Friendship by Pablo Picasso (1908) The Hermitage Museum, St Petersburg

I greatly admire my friends who don’t use Facebook. They live a life of dignified self-reliance, contacting friends by phone or letter, or by meeting them in the pub. They are not bombarded by a flow of inane announcements that were uninvited and not always welcome.

And yet, although I despise and fear Facebook’s ubiquity, it does stimulating and informative things for me and can be useful from time to time.

So the other day, Facebook flashed up a memory from ten years ago. Who would have thought times could change with such rapidity that a decade suddenly felt like a century.

I have a fondness for eccentric or inspirational memes. I had put up a quote by Thomas Jefferson. It had a picture of his profile and then these highlighted words:

“I never considered a difference of opinion in politics, in religion, in philosophy, as cause for withdrawing from a friend.”

Jefferson had written this to an old friend in a letter in 1800.  William Hamilton had got the hump, felt neglected  and written to complain that Jefferson had dumped him as a friend because they had taken opposing sides in a political argument.

“That’s great,” I thought.

I have often told my friends how much I value them, and how I believe that friendship is one of the most important kinds of relationship we were capable of. Perhaps the most important. Even within the family, to be friends with one’s spouse or children in addition to being married to them or being their parent is to be aspired to.

The saints have always thought so too.

St John Paul II wrote:  “Friendship consist in the full commitment of the will to another person with a view to that person’s good”.

“God sends us friends to be a firm support in the whirlpool of trouble. In the company of friends we will find strength to attain to our highest idea,” wrotes St Maximilian Kolbe.

St Thomas Aquinas joins in with: “There is nothing on this earth more to be prized than true friendship”.

St Claire writes with exquisite tenderness and insight.

 “We become what we love and who we love shapes what we become. If we love things, we become a thing. If we love nothing, we become nothing. Imitation is not a literal mimicking of Christ, rather it means becoming the image of the beloved, an image disclosed through transformation. This means we are to become vessels of God´s compassionate love for others.”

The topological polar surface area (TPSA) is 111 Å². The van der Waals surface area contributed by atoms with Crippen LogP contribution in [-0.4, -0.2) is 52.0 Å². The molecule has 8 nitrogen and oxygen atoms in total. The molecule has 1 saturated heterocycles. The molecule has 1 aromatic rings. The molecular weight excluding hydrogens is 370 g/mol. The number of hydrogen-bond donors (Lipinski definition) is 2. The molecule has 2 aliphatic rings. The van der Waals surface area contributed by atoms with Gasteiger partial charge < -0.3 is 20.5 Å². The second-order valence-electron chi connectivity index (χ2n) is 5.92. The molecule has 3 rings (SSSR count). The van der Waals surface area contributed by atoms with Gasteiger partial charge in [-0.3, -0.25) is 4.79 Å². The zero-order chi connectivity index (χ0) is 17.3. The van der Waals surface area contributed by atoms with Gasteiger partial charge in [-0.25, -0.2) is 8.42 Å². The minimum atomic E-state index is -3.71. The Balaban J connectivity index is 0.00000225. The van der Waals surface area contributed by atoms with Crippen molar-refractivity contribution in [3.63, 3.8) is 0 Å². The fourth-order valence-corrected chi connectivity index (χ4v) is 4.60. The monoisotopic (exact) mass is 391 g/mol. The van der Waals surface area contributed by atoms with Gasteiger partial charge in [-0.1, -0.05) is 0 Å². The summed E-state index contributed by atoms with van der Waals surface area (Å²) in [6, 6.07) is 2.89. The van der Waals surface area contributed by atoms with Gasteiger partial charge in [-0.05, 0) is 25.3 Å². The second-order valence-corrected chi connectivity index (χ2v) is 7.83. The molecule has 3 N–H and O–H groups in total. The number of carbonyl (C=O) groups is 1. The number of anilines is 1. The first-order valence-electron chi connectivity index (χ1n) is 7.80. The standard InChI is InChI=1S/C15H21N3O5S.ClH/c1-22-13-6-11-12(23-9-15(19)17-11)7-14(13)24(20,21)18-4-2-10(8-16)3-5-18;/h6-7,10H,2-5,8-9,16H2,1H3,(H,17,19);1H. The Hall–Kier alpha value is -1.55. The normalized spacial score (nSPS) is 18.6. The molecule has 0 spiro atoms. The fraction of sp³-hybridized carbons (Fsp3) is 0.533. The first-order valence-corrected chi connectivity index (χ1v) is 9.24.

But there, embedded in the Facebook memory was the response of my progressive friend to Jefferson’s words. She asked me if I intended to keep being friends with her despite her radical and a heretical view.

“Of course,” I had reassured her. What is more important than our long standing friendship? Look how committed to it we both are, I said. Look at how many ups and downs it has survived.

But it hasn’t. In fact that may even have been the last exchange we ever had. She has gone. Did I defriend her – or did she defriend me? It doesn’t matter much now. But I suddenly felt the sadness and the failure of it sharply for a moment. I even accused myself of being a hypocrite.

And then I moved beyond the sense of pity – self or otherwise – to think a bit. Things were not so clear ten years ago. Trajectories were fuzzy. But not anymore.

Ideas that seemed to be just a radical alternative have taken on a different character.

‘Second-Wave’ Feminism which offered itself as providing a mandate and template for justice turned into ‘Third-Wave’, and helped ignite the movement that prioritised the imagination over biology, and the attack on all things binary. Masculinity suddenly became not just annoying, but “toxic”.

Both of these ideologies had disturbing political but also theological implications. Giving the disturbed and unbalanced imagination the power to recalibrate and redefine our sexuality has led to identity anarchy and a terrible trans epidemic in our children. The attempted suicide rates have rocketed; and not from any outburst of transphobia, but because the mental landscape has become too painful and incoherent a place to live peacefully in.

If Jesus came to introduce us to and reconcile us to the Father, and yet all masculinity becomes tainted with associations of poisonous patriarchy, does the loving fatherhood of God become more or less accessible?  Can we continue to say “Our Father” without creating a chill of anxiety or worse, suspicious fear, to a generation programmed to despise masculinity and contemptuous of absent or vilified fathers?

When equal marriage was announced as an act of equity and fairness, did they warn us that anyone who continued to believe in the Christian narrative of marriage being between a man and a woman for the purpose of creating children would become ineligible for work in academia, or the Health service, or the police or the judiciary – that they would run the risk of losing their job and becoming unemployable?

It turns out that perhaps you can’t be friends with someone who takes up a series of views that have as their ultimate aim, disclosed or not, the destruction of the Church, the outlawing of faith and the obscuring of the face of God.

Friendship needs to “will the good of the other”, not conspire, contemplate or foster their destruction.

During these ideologically polarised days, the stakes have been raised so high that space for non-aligned friendship is evaporating fast. It is as if we have reached the point that Jesus described when he said “He who is not  for me is against me”.(Matt 12.30)

It has become harder to have friends where the ideas they hold appear to have the capacity  (as Jordan Peterson describes it) to possess people.

Where the narratives that dominate popular culture contain within them, like unexploded bombs, the seeds of the destruction of the faithful and the Church, amicable neutrality may no longer be possible.